Accounting Club to area high school students: Watch out for debt
Alan Wilson likes challenges.
The College of Business and Economics Accounting Club had become torpid during the early 2000s. For Wilson, who became the club's president in 2009, that was a dare, one he took pleasure in meeting.
As he graduates on May 14 at the WVU Coliseum, he can look back at a revived club—one that has had an impact on the local community.
Membership went from zero to three score, and Wilson has involved the club in public service, presenting seminars on the risks of student debt at area high schools.
Wilson had seen the movie Maxed Out about how the burden of credit card debt can be overwhelming, and he was shocked to learn that two college students in Texas committed suicide because they couldn't cope with their debts.
"I was astounded that someone who was able to get a college degree didn't understand about debt," said Wilson, a Morgantown resident and a 2008 graduate of Clay Battelle High School.
He contacted local high school guidance counselors and teachers and was invited to come into two schools last fall to present to students panel discussions on personal finances and debt.
"Our goal was to provide techniques for the students to lead them to financial freedom – so that they could one day retire early without debt by starting at a young age to be debt free," he said.
According to the Project on Student Debt, in 2008, students graduating from public universities have an average debt of $20,200, up 20 percent since 2004. The average U.S. household has $9,000 in credit card debt and pays more than $1,000 a year in interest.
Wilson points out to the high school student that there is "bad debt" and "good debt."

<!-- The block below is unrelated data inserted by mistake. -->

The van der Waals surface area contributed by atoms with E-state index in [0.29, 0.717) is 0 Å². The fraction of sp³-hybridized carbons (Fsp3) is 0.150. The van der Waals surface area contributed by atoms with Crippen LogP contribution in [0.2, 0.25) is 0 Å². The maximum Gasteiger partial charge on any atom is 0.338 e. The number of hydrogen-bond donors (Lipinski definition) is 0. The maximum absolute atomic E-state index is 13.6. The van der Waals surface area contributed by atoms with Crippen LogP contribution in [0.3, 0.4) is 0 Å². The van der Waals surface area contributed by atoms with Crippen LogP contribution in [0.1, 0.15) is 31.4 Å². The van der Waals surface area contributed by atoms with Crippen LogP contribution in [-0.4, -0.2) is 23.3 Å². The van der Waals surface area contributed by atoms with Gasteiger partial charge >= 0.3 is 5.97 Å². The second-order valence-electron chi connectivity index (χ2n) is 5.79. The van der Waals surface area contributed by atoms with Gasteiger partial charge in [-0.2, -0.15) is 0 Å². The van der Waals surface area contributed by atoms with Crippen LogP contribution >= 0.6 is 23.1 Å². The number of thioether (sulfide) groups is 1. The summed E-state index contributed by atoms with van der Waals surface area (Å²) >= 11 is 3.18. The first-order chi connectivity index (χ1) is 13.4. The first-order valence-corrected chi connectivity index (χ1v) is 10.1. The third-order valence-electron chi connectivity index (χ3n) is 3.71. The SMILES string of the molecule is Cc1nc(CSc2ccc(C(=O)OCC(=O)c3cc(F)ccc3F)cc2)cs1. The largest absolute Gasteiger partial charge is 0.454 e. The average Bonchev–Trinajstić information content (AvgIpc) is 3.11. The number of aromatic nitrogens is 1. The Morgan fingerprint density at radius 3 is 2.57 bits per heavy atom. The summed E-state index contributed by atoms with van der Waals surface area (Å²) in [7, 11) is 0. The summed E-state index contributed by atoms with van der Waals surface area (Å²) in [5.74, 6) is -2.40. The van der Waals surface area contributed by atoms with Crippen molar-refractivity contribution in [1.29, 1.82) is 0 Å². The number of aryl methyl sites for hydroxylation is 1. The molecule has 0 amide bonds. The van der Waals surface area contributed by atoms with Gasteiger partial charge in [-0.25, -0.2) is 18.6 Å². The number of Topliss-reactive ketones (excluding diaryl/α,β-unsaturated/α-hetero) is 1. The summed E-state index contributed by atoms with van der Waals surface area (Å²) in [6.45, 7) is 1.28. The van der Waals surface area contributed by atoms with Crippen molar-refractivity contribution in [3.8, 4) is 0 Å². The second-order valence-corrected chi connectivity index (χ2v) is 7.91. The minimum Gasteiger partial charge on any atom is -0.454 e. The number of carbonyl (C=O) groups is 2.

"It's typical that high school students graduate with credit card balances," he said, "and for college students to graduate thousands of dollars in debt." If they went into debt buying fashionable clothes, electronic gadgets and a car they couldn't afford, these students were amassing "bad debt." On the other hand, getting into debt in order to obtain a solid education is "good debt," Wilson said.
He doesn't know if his club's message to the high school students had an impact, but it was a challenge, and he tried. "Our presentation sparked interested responses, but only time will tell the lasting impact of the message," he said.
Accounting Club faculty advisor Presha Neidermeyer said Wilson's work in reviving the club was just one part of a positive academic career. "Alan has been successful, I think, because of his love for engagement within the academic community and larger community through the club's seminars. He developed that on his own and has had very good results," she said.
Wilson, whose great grandparents owned a grocery store and warehouse in Morgantown, said he learned from them the value of paying as you go, entrepreneurship, meeting challenges and giving back to the community.
"My grandparents didn't believe in credit," he said, "but today, society doesn't even think of cash. People live beyond their means. If they don't have things, they think they aren't as happy, and people are competitive over possessions and status—it's today's consumerism, crass consumption without a purpose. It's simply buying as much as you can get approved, and it's a losing game."
His grandparents faced adversity (one of their warehouses burned) but still gave back to the community, he said. That kind of challenge made an imprint on Wilson. A 4.0 student, he has completed two summer internships with WesBanco Bank Inc. to his credit, and he has been accepted into the WVU College of Law.
With his accounting background, he plans to focus on tax law. "In my life, I've wanted to do everything," he said. "I want to have as many positive careers experiences as possible, to be able to be involved in many professional areas. I want to be a tax attorney, and I want to own a small business. But most important, my goal is to make any place better than it was when I got there. That's my approach to life."